Table of Contents Previous Next PDF


This topic includes the following sections:
The Notification Service provides an event service for the Oracle Tuxedo CORBA environment. It is not meant to be a standalone product, but rather a layered product on Oracle Tuxedo.
The Notification Service offers similar capabilities to those of the Oracle Tuxedo EventBroker, but with a programming model and interface that is natural for CORBA users. A side effect of this approach is that the majority of the CORBA-based Notification Service is not supported since it is either incompatible with, or provides capabilities well beyond that of the Oracle Tuxedo EventBroker.
The Notification Service is an Oracle Tuxedo subsystem that receives event posting messages, filters them, and distributes them to subscribers. A poster is an Oracle Tuxedo CORBA application that detects when an event of interest has occurred and reports (posts) it to the Notification Service. A subscriber is an Oracle Tuxedo CORBA application that requests that some notification action be taken when an event of interest is posted.
The concept of an “anonymous” service—the Notification Service—that receives and distributes messages provides another client-server communication paradigm to Oracle Tuxedo CORBA environment. Instead of a one-to-one relationship between a requester and a provider, an arbitrary number of posters can post a message for an arbitrary number of subscribers. The posters simply post events, without knowing who receives the information or what is done about it. The subscribers can receive whatever information they are interested in from the Notification Service, without knowing who posted it, and subscribers can be notified and take action in a variety of ways.
Typically, Notification Service applications are designed to handle exception events. The application designer has to decide what events in the application need to be monitored. In a banking application, for example, an event might be posted for an unusually large withdrawal transaction; but it would not be particularly useful to post an event for every withdrawal transaction. And not all users would need to subscribe to that event; perhaps just the branch manager, would need to be notified.
The programming model for the Notification Service is based on the CORBA programming model. There are two sets of interfaces: one is a minimal subset of the CORBA-based Notification Service interface (referred to in this document as the CosNotification Service interface), and the other is the Oracle Simple Events interface (an Oracle proprietary interface) designed to be easy to use. Both interfaces pass standard, structured events, as defined by the CORBA-based Notification Service specification.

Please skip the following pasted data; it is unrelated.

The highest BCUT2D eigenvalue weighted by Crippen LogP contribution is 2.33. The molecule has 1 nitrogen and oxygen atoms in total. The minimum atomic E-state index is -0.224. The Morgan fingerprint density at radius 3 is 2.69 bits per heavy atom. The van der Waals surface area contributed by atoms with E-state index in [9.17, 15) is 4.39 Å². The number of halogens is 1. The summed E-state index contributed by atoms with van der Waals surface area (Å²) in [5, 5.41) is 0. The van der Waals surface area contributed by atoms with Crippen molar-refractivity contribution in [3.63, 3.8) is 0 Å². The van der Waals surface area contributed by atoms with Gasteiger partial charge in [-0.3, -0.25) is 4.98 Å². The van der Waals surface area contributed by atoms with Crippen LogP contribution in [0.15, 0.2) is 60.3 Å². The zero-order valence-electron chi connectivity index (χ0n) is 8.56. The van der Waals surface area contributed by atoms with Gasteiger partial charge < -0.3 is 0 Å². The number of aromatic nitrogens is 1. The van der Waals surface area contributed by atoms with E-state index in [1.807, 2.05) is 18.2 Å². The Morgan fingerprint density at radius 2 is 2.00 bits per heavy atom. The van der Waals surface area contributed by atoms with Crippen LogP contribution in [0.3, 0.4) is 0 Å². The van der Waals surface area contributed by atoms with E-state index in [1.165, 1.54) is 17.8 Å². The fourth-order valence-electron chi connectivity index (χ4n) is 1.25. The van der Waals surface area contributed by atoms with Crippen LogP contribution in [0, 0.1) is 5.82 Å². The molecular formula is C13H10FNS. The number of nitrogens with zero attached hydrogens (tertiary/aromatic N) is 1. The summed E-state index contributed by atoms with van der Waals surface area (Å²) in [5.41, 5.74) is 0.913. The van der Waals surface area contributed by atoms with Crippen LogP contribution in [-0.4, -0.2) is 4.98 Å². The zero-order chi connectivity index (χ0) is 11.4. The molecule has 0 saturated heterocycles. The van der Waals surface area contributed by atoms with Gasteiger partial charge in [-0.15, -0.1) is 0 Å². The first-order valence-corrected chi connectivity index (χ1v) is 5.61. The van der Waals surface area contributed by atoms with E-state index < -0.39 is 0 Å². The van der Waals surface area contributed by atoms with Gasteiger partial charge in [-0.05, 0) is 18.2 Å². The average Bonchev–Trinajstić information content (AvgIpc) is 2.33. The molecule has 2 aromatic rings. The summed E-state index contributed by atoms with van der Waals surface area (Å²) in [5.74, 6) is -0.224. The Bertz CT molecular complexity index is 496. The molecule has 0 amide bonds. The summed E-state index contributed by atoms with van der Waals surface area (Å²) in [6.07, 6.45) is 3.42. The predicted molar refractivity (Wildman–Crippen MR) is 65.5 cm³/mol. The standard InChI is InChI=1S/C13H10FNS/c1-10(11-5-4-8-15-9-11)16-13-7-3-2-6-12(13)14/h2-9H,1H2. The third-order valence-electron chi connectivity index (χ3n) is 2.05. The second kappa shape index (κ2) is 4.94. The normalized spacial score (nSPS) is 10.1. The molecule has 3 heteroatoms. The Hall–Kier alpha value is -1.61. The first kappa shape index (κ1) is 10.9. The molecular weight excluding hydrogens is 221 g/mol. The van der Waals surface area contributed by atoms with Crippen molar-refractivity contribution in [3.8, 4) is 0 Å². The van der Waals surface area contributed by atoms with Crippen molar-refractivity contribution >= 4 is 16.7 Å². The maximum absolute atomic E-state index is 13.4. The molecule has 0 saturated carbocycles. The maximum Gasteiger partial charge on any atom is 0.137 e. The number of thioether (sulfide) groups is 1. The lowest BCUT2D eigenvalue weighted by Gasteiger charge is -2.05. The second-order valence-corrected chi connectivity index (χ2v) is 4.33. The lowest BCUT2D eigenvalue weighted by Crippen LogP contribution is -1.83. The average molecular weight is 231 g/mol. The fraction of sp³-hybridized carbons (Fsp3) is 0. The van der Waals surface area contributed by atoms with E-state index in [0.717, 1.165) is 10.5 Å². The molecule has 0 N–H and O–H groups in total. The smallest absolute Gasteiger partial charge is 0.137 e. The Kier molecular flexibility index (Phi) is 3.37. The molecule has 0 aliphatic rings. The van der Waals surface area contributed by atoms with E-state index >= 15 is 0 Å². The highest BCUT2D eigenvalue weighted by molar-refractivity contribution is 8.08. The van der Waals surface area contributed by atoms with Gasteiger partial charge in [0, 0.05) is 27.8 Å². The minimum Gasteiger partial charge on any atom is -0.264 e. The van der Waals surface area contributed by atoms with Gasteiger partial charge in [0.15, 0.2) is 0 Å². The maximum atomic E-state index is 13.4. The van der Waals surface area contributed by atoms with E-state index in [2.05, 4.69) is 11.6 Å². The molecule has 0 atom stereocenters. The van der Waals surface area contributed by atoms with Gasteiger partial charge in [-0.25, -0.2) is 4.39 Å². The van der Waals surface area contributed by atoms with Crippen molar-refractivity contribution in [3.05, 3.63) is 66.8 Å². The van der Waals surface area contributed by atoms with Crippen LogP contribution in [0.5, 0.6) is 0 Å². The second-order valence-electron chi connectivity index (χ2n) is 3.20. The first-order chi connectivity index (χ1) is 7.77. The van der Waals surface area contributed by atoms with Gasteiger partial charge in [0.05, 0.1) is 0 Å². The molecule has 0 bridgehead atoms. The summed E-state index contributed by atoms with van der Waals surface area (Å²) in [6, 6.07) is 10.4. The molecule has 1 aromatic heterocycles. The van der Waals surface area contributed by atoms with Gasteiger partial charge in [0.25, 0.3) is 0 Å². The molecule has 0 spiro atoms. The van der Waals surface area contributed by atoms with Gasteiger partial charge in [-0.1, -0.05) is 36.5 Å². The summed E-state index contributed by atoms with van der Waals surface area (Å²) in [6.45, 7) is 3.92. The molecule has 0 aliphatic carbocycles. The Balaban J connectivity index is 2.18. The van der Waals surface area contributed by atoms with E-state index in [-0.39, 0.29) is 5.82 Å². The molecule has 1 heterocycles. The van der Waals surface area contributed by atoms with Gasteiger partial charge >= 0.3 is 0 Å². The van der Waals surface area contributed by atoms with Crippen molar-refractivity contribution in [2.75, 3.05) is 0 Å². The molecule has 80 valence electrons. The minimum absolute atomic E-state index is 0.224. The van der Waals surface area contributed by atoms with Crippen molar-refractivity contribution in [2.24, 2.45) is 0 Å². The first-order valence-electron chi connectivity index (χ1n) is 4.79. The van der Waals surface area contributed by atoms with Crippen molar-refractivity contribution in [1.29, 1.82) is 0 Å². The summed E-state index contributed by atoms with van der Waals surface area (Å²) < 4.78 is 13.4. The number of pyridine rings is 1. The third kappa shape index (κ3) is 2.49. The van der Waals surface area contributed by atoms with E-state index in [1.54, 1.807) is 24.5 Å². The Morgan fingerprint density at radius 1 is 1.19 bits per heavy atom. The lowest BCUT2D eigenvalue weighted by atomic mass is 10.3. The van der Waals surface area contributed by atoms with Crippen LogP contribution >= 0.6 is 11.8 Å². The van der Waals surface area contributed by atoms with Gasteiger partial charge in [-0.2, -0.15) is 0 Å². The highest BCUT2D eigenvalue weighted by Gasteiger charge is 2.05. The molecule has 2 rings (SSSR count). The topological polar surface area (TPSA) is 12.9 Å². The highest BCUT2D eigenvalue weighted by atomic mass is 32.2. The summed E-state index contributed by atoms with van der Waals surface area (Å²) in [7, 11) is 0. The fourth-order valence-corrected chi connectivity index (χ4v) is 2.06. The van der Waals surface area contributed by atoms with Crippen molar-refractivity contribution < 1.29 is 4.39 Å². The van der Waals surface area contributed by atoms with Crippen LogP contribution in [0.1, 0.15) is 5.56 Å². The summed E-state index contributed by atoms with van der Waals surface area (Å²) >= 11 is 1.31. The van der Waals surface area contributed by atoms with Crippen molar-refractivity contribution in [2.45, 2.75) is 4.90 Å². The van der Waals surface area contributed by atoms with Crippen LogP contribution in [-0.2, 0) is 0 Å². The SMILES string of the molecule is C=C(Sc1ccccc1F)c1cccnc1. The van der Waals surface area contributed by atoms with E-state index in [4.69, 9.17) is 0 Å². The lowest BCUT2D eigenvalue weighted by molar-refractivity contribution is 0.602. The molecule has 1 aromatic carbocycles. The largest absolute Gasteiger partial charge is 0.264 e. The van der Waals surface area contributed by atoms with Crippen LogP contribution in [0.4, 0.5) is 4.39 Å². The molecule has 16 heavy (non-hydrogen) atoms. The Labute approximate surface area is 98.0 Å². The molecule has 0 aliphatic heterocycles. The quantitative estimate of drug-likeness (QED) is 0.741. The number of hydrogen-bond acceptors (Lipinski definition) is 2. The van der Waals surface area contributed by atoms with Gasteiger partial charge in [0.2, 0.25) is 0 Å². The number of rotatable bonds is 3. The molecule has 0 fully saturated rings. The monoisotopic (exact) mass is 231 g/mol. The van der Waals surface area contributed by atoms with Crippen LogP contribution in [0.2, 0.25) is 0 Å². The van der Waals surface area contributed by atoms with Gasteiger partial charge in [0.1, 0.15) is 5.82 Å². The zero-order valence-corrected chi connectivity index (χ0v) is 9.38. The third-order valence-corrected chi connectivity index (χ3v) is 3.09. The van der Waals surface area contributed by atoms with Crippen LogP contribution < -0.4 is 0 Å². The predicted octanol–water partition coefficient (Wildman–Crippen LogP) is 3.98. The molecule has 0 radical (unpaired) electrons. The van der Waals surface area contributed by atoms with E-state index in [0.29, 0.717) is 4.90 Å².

The two interfaces are compatible with each other; that is, events posted using the CosNotification Service interface can be subscribed to by the Oracle Simple Events interface and vice versa.
Functional Overview
The Notification Service system comprises three basic components (see Figure 1‑1):
The supplier is the producer of events. It creates events and posts them to the Notification Service.
The Notification Service processes events.
The consumer is the recipient of the events. It connects to the Notification Service and subscribes to some set of events.
When the Notification Service receives an event that matches a consumer’s subscription, it attempts to deliver the event to that consumer. There can be many suppliers and consumers. Logically, there is only one Notification Service, even though the Notification Service can be replicated.
Figure 1‑1 Notification Service Model
According to the CORBA-based Notification Service specification, event posters always use the push model. Thus, event posters push events to the Notification Service by invoking an operation. The Notification Service takes responsibility for filtering and delivering the event. There is no direct association between event posters and event subscribers. At any point in time there may be zero, one, or many event posters or event subscribers.
Also, according to the CORBA-based Notification Service specification, subscribers can select one of two event delivery models, push or pull. Only the push model is supported in this release of Oracle Tuxedo. Thus, the Notification Service pushes events to the consumer by invoking an operation on the consumer. Depending on the Quality of Service (QoS) of the matching subscription, the event might be stored durably, pending delivery to the consumer.
Product Components
The Oracle Tuxedo CORBA Notification Service supports the following:
For transient subscriptions, the Notification Service makes only one attempt to deliver the event to a subscriber. If that attempt fails, the event is discarded and if the Notification Service determines that the subscriber is shutdown or otherwise not available, the subscription is cancelled.
For persistent subscriptions, if the first delivery attempt fails, the Notification Service holds the event and keeps attempting to deliver the subscription until the configurable retry limit is reached. After the retry limit is reached, the Notification Service moves the event to an error queue, where it is held for disposition by the system administrator. The system administrator either removes the event from the error queue, which in effect discards it, or moves it back to the pending queue so that further attempts to deliver it can be made.
Using the UBBCONFIG file for initial configuration of the system, event queues, and server processes.
Using the Oracle Tuxedo ntsadmin administrative utility to manage event queues.
Using the Oracle Tuxedo qmadmin administrative utility to configure and manage event queues.
Using the Oracle Tuxedo tmadmin administrative utility to configure and manage transaction logs.

Copyright © 1994, 2017, Oracle and/or its affiliates. All rights reserved.